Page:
Deceased April 3, 2008
It came as a shock to me to learn of Carl’s death. Although we had not seen one another or spoken for a very long time, I have always experienced him as an important part of my life. He was one of the closest friends I have ever had. Friendships during college are in a category of their own. Never before or after has there been a time in my life in which week after week, month after month, two friends may spend eight to 12 hours of their waking lives together—far more than most married couples do. Carl was a kind, intelligent and impassioned person.
There was a good deal of joy and laughter during the hours we spent together at Amherst. But much of the time was occupied with our coming to terms with the fact that he was a “Negro” (the term “black” did not enter common usage until our sophomore year) and I was white. He had never had a white friend, and I had never had a black friend. When we began college in 1964, the country was still in a period of de facto segregation: Only two years earlier, U.S. Marshalls were sent to accompany James Meredith as he enrolled as a student at the Univ. of Mississippi. The summer before our freshman year, there were riots in Harlem; the summer of our sophomore year there were riots in Watts.
In our Class of 300, there were only about a dozen blacks. It took extraordinary courage for Carl to attend a small highly competitive white college where the vast majority of students were far better prepared in high school for the level of academic work that was demanded at Amherst. And Amherst was unprepared to include black students: Within a few years of our time at Amherst, a black student drowned attempting to pass the swimming test that was required of all freshmen. That Carl would feel embittered was not surprising. That he persisted in being himself is impressive but not surprising to those who knew him. He had a “philosophy” he liked to profess, the principal tenet of which was: “This too shall pass.” During rough times, he would pin a card to the door of his dorm room on which those words were written.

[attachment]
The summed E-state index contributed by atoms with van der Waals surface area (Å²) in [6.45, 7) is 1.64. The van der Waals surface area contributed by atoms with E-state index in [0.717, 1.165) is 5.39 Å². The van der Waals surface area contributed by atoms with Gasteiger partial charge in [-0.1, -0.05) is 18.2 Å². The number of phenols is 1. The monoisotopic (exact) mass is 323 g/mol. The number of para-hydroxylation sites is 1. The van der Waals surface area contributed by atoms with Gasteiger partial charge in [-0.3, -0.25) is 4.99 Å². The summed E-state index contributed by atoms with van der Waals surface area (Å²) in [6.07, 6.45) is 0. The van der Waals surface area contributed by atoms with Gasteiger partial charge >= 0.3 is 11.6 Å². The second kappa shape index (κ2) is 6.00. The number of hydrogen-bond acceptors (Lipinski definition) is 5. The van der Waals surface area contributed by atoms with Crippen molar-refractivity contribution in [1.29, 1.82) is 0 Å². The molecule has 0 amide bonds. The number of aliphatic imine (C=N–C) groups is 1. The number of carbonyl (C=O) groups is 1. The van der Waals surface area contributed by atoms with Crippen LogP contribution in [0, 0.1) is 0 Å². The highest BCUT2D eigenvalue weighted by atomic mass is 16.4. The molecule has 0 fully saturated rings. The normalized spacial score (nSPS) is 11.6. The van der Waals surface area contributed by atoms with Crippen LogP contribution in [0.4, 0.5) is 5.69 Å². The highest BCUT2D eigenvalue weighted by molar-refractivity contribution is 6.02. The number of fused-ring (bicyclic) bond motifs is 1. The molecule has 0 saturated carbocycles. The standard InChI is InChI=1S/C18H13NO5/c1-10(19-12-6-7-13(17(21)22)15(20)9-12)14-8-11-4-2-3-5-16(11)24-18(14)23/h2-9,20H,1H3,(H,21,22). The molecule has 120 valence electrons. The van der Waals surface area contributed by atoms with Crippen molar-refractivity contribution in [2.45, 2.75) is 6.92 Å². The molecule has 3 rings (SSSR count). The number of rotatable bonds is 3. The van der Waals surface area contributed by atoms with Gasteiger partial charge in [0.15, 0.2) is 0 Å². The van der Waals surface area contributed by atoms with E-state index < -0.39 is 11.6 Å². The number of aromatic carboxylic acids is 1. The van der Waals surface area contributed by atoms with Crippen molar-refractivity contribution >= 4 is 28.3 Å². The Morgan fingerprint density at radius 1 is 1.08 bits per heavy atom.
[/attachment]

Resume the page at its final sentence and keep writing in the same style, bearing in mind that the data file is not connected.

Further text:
Carl’s family was a very loving one and welcomed me warmly when I visited their home in Queens. Carl’s father worked as a postman in railway mail cars; my father rode the commuter train from the suburbs to New York City where he worked as an insurance salesman. Carl said that he had not seen a white person until he was about four years old, when his mother took him shopping in an adjoining neighborhood.
Carl and I bumped up against all of these differences in the ways we had spent our first 17 years, and we talked about them often and at length deep into the night. There were not storybook endings to our talks. We often left them feeling hurt and angry and utterly misunderstood. But the proximity allowed in college life provided the opportunity to start again or put it aside for a while. In retrospect, I know that I loved him and that he felt the same for me despite the intensity of anger that we often felt for one another and the pain of the feeling of having been betrayed by the other. The world is an emptier place for me now that Carl has died. I wish he had lived to see the inauguration of Barak Obama.
Tom Ogden ’68